The rations are brought up, at night, by the Company Transport. This is a section of the company in charge of the Quartermaster-Sergeant, composed of men, mules, and limbers (two wheeled wagons), which supplies Tommy's wants while in the front line. They are constantly under shell fire. The rations are unloaded at the entrance to the communication trenches and are "carried in" by men detailed for that purpose. The Quartermaster-Sergeant never goes into the front-line trench. He doesn't have to, and I have never heard of one volunteering to do so.

The Company Sergeant-Major sorts the rations, and sends them in.

Tommy's trench rations consist of all the bully beef he can eat, biscuits, cheese, tinned butter (sometimes seventeen men to a tin), jam, or marmalade, and occasionally fresh bread (ten to a loaf). When it is possible, he gets tea and stew.

When things are quiet, and Fritz is behaving like a gentleman, which seldom happens, Tommy has the opportunity of making dessert. This is "trench pudding." It is made from broken biscuits, condensed milk, jam—a little water added, slightly flavored with mud—-put into a canteen and cooked over a little spirit stove known as "Tommy's cooker."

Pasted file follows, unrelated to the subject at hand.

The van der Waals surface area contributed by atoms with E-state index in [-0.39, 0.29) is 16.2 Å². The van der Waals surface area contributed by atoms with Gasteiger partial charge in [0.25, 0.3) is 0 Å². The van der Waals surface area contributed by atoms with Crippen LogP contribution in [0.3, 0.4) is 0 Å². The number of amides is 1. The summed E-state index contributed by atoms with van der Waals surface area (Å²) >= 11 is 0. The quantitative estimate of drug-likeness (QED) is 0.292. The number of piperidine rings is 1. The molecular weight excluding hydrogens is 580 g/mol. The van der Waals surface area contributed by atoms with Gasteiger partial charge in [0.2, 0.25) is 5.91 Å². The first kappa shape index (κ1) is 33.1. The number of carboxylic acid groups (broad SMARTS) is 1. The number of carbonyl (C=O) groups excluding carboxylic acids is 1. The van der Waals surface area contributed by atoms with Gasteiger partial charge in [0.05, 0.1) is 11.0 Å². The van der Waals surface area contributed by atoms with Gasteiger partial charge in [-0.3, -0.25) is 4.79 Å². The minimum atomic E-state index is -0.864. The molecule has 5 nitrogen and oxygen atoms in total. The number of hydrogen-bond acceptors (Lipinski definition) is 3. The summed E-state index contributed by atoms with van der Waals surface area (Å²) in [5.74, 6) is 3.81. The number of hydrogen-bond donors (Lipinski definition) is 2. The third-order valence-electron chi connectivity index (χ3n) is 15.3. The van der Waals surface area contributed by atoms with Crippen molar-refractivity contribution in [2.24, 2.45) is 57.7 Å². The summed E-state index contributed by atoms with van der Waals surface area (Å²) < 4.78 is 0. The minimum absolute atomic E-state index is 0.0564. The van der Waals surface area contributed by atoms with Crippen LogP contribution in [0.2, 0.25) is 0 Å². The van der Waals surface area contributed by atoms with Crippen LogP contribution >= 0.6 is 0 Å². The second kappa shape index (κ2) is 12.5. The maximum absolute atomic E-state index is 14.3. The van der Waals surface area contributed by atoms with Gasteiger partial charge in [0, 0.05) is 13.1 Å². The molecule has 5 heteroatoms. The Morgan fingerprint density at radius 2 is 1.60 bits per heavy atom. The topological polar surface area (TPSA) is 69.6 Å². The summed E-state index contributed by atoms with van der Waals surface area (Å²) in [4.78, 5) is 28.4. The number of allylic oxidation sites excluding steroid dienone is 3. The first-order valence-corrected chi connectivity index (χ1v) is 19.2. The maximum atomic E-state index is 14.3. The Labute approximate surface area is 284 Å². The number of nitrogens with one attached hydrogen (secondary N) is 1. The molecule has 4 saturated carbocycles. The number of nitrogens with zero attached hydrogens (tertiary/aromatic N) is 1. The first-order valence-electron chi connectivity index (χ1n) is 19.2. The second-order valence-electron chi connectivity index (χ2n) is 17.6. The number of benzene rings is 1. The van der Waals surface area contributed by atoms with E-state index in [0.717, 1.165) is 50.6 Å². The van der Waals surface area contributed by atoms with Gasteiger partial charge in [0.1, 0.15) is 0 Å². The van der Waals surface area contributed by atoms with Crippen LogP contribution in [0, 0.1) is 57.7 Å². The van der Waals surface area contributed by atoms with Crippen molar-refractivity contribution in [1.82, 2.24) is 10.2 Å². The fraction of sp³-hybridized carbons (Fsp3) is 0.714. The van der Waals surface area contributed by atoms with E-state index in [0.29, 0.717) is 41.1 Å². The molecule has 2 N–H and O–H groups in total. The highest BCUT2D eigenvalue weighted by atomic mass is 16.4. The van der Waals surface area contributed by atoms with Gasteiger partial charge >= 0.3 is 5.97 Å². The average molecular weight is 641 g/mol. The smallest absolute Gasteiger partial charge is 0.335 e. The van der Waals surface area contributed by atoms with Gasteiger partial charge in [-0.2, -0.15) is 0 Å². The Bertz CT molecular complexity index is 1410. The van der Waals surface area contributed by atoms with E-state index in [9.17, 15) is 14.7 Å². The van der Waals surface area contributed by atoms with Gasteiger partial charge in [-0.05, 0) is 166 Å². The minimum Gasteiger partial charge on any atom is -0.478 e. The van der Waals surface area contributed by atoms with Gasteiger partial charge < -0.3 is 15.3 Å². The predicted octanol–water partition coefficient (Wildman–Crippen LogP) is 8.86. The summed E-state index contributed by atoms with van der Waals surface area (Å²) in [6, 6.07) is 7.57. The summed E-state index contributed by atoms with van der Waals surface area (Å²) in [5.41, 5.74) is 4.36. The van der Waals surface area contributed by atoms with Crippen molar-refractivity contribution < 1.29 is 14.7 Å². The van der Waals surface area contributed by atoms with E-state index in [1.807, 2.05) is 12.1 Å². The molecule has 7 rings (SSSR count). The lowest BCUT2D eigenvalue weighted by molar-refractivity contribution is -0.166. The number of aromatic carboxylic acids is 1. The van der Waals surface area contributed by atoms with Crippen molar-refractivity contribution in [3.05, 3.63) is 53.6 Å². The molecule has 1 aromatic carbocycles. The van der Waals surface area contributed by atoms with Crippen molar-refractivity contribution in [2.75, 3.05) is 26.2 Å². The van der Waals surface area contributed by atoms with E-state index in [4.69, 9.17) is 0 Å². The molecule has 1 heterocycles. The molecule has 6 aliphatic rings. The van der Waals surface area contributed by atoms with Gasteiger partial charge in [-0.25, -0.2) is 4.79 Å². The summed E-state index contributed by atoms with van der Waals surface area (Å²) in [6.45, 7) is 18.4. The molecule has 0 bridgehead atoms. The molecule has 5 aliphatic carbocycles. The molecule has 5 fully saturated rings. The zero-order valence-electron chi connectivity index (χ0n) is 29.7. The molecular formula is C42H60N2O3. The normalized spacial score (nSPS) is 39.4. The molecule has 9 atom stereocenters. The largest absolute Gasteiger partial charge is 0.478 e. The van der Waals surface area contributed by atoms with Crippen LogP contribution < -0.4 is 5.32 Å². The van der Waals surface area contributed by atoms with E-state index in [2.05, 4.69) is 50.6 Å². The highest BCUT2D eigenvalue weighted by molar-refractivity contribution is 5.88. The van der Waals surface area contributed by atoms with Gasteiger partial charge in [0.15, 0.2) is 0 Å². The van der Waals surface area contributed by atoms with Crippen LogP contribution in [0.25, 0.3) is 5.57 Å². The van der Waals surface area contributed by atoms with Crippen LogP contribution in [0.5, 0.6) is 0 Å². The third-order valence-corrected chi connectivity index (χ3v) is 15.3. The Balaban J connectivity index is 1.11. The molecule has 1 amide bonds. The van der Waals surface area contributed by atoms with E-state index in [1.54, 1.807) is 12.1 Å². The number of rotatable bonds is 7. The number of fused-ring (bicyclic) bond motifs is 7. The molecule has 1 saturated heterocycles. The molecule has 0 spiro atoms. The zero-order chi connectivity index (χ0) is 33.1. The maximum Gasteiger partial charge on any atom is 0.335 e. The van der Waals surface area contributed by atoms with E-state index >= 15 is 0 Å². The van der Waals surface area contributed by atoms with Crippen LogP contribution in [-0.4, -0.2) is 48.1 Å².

(A firm in Blighty widely advertises these cookers as a necessity for the men in the trenches. Gullible people buy them,—-ship them to the Tommies, who, immediately upon receipt of same throw them over the parapet. Sometimes a Tommy falls for the Ad., and uses the cooker in a dugout to the disgust and discomfort of the other occupants.)

This mess is stirred up in a tin and allowed to simmer over the flames from the cooker until Tommy decides that it has reached a sufficient (gluelike) consistency. He takes his bayonet and by means of the handle carries the mess up in the front trench to cool. After it has cooled off he tries to eat it. Generally one or two Tommies in a section have cast-iron stomachs and the tin is soon emptied. Once I tasted trench pudding, but only once.

In addition to the regular ration issue Tommy uses another channel to enlarge his menu.

In the English papers a "Lonely Soldier" column is run. This is for the soldiers at the front who are supposed to be without friends or relatives. They write to the papers and their names are published. Girls and women in England answer them, and send out parcels of foodstuffs, cigarettes, candy, etc. I have known a "lonely" soldier to receive as many as five parcels and eleven letters in one week.

Next: CHAPTER VIII -- The Little Wooden Cross